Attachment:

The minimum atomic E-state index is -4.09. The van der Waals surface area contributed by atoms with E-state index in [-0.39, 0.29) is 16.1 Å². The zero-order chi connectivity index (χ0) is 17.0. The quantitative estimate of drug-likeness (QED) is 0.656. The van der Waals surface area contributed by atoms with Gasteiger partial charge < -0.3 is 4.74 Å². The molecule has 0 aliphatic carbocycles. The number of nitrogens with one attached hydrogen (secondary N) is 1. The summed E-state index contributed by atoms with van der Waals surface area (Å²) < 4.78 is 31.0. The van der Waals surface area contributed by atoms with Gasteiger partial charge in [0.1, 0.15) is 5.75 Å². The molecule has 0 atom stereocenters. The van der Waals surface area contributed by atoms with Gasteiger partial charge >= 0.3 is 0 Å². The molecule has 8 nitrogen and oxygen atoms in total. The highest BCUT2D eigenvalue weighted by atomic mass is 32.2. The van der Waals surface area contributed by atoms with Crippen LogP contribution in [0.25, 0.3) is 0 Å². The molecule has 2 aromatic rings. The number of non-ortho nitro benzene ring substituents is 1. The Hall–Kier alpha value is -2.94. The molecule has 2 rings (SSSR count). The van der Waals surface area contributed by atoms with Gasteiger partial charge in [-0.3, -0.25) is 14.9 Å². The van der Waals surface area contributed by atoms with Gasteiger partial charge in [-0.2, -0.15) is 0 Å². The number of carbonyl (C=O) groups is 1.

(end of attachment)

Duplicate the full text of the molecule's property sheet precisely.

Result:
The minimum atomic E-state index is -4.09. The van der Waals surface area contributed by atoms with E-state index in [-0.39, 0.29) is 16.1 Å². The zero-order chi connectivity index (χ0) is 17.0. The quantitative estimate of drug-likeness (QED) is 0.656. The van der Waals surface area contributed by atoms with Gasteiger partial charge < -0.3 is 4.74 Å². The molecule has 0 aliphatic carbocycles. The number of nitrogens with one attached hydrogen (secondary N) is 1. The summed E-state index contributed by atoms with van der Waals surface area (Å²) < 4.78 is 31.0. The van der Waals surface area contributed by atoms with Gasteiger partial charge in [0.1, 0.15) is 5.75 Å². The molecule has 0 atom stereocenters. The van der Waals surface area contributed by atoms with Gasteiger partial charge >= 0.3 is 0 Å². The molecule has 8 nitrogen and oxygen atoms in total. The highest BCUT2D eigenvalue weighted by atomic mass is 32.2. The van der Waals surface area contributed by atoms with Crippen LogP contribution in [0.25, 0.3) is 0 Å². The molecule has 2 aromatic rings. The number of non-ortho nitro benzene ring substituents is 1. The Hall–Kier alpha value is -2.94. The molecule has 2 rings (SSSR count). The van der Waals surface area contributed by atoms with Gasteiger partial charge in [-0.3, -0.25) is 14.9 Å². The van der Waals surface area contributed by atoms with Gasteiger partial charge in [-0.2, -0.15) is 0 Å². The number of carbonyl (C=O) groups is 1.